Asos suspends website after warehouse fire: Online fashion retailer's vast distribution centre hit Police suspect blaze was started deliberately
(Guardian (UK) Via Acquire Media NewsEdge) Online fashion retailer Asos has been forced to suspend its website and stop taking orders, possibly for several days, after a fire at the firm's main warehouse in Barnsley.
The fire, which South Yorkshire police believe was started deliberately on Friday night, ripped through several floors of Asos's vast distribution centre. It took 10 fire engines and more than 60 firefighters to bring the blaze under control.
Around 500 workers were evacuated from the premises. The company now faces a battle to get its operations moving and it is unclear when orders already placed will be delivered.
Yesterday shoppers trying to order clothing were greeted by a brief message from the firm saying: "We have pressed pause on the Asos website this is due to a fire in our Barnsley distribution centre in the early hours of Saturday morning."
It added: "We expect to be back to normal for you in the next day or so."
The Barnsley warehouse is critical to Asos - every product it sells is checked there before being shipped by air, land or sea to be delivered. Last year the group had sales of pounds 770m.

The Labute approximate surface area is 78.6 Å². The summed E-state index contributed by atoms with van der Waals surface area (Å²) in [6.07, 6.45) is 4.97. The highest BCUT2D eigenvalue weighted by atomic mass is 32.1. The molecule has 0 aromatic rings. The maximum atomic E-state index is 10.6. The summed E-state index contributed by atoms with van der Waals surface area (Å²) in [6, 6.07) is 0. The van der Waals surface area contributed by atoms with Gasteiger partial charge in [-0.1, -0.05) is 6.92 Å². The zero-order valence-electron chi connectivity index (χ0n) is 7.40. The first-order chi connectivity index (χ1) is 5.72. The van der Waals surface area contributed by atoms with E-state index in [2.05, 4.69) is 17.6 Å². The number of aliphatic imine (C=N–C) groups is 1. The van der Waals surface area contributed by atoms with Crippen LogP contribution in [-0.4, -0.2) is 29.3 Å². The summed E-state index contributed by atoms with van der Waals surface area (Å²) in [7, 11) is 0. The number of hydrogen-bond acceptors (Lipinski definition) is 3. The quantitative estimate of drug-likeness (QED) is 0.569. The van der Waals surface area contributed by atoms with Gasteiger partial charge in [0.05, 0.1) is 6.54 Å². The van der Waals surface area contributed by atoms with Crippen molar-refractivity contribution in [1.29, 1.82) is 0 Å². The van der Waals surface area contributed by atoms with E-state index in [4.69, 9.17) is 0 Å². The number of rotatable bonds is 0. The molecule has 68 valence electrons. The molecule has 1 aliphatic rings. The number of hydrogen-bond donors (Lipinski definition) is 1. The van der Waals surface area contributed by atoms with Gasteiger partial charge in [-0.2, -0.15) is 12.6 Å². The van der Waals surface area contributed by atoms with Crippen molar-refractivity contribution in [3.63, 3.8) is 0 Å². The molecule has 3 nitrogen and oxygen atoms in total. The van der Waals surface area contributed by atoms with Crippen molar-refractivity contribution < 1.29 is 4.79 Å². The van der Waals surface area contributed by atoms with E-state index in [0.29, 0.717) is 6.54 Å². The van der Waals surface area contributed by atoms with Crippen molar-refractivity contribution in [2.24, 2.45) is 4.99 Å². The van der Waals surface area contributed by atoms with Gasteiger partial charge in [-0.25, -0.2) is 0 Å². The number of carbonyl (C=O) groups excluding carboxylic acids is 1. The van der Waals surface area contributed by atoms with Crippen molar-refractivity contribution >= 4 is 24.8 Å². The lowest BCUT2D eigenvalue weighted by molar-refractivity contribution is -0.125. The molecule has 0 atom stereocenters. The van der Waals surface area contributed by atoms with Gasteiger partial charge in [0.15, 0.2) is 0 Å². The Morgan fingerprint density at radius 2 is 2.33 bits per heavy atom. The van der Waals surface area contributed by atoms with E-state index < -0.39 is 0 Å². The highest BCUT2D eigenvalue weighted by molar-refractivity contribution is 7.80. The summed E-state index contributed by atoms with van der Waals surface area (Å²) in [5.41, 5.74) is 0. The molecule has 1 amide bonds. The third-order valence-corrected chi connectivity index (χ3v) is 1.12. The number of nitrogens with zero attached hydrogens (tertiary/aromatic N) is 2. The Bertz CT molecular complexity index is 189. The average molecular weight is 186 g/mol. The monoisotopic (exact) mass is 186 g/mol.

A spokesman was unable to say when the Asos site might resume taking orders. "Asos are still evaluating the situation," he said. "They are striving to get the website up and running as soon as they can."
Asos is listed on the London Stock Exchange. Given the scale of the disruption, the company is likely to make a statement to shareholders before trading resumes this morning.
Loyal Asos customers were quick to offer sympathy on social media networks, creating hashtags such as #poorasos and #asosfire. But others were left fretting that their orders had been lost. Several Twitter users lamented that their clothes would not arrive in time for the Glastonbury festival.
The company is no stranger to drama - in December 2005 its previous warehouse, in Hemel Hempstead, was damaged when explosions ripped through the Buncefield fuel depot.
After that incident - which founder and chief executive Nick Robertson said was the worst fate an online retailer could suffer - the company was forced to suspend its shares, and refund about 19,000 orders. But it fought back rapidly, reopening in mid-January and doubling its profits in the next financial year.
Retail analyst Nick Bubb said: "The best case scenario is that the business is quickly back in action, via temporary facilities nearby, and that the insurance companies settle up to cover the direct costs of the disruption.
"The worst case scenario is that customer confidence is affected for a longer period of time and that the suspicion of arson delays the insurance companies' response."
(c) 2014 Guardian Newspapers Limited.
[ Back To Technology News's Homepage ]